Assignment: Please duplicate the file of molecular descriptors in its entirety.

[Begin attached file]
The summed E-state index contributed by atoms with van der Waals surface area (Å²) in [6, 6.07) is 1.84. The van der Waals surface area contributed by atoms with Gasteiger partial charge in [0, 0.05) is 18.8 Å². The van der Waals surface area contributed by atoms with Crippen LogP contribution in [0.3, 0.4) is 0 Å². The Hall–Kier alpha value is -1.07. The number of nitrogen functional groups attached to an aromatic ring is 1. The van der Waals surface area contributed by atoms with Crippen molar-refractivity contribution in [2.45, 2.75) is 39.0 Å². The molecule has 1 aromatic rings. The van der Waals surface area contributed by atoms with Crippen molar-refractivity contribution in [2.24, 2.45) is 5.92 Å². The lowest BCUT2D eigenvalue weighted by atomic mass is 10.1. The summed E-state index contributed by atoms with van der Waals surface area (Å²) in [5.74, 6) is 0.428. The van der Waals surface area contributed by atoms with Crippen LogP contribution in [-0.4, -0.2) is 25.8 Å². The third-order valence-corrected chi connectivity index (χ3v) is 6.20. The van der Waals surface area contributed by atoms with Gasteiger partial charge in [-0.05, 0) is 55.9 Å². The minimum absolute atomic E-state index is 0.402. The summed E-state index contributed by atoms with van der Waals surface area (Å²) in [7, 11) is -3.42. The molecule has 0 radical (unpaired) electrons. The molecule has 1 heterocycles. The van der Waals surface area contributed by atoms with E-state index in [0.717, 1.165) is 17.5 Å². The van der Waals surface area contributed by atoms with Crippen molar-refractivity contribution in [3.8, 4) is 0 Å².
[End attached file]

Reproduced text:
The summed E-state index contributed by atoms with van der Waals surface area (Å²) in [6, 6.07) is 1.84. The van der Waals surface area contributed by atoms with Gasteiger partial charge in [0, 0.05) is 18.8 Å². The van der Waals surface area contributed by atoms with Crippen LogP contribution in [0.3, 0.4) is 0 Å². The Hall–Kier alpha value is -1.07. The number of nitrogen functional groups attached to an aromatic ring is 1. The van der Waals surface area contributed by atoms with Crippen molar-refractivity contribution in [2.45, 2.75) is 39.0 Å². The molecule has 1 aromatic rings. The van der Waals surface area contributed by atoms with Crippen molar-refractivity contribution in [2.24, 2.45) is 5.92 Å². The lowest BCUT2D eigenvalue weighted by atomic mass is 10.1. The summed E-state index contributed by atoms with van der Waals surface area (Å²) in [5.74, 6) is 0.428. The van der Waals surface area contributed by atoms with Crippen LogP contribution in [-0.4, -0.2) is 25.8 Å². The third-order valence-corrected chi connectivity index (χ3v) is 6.20. The van der Waals surface area contributed by atoms with Gasteiger partial charge in [-0.05, 0) is 55.9 Å². The minimum absolute atomic E-state index is 0.402. The summed E-state index contributed by atoms with van der Waals surface area (Å²) in [7, 11) is -3.42. The molecule has 0 radical (unpaired) electrons. The molecule has 1 heterocycles. The van der Waals surface area contributed by atoms with E-state index in [0.717, 1.165) is 17.5 Å². The van der Waals surface area contributed by atoms with Crippen molar-refractivity contribution in [3.8, 4) is 0 Å².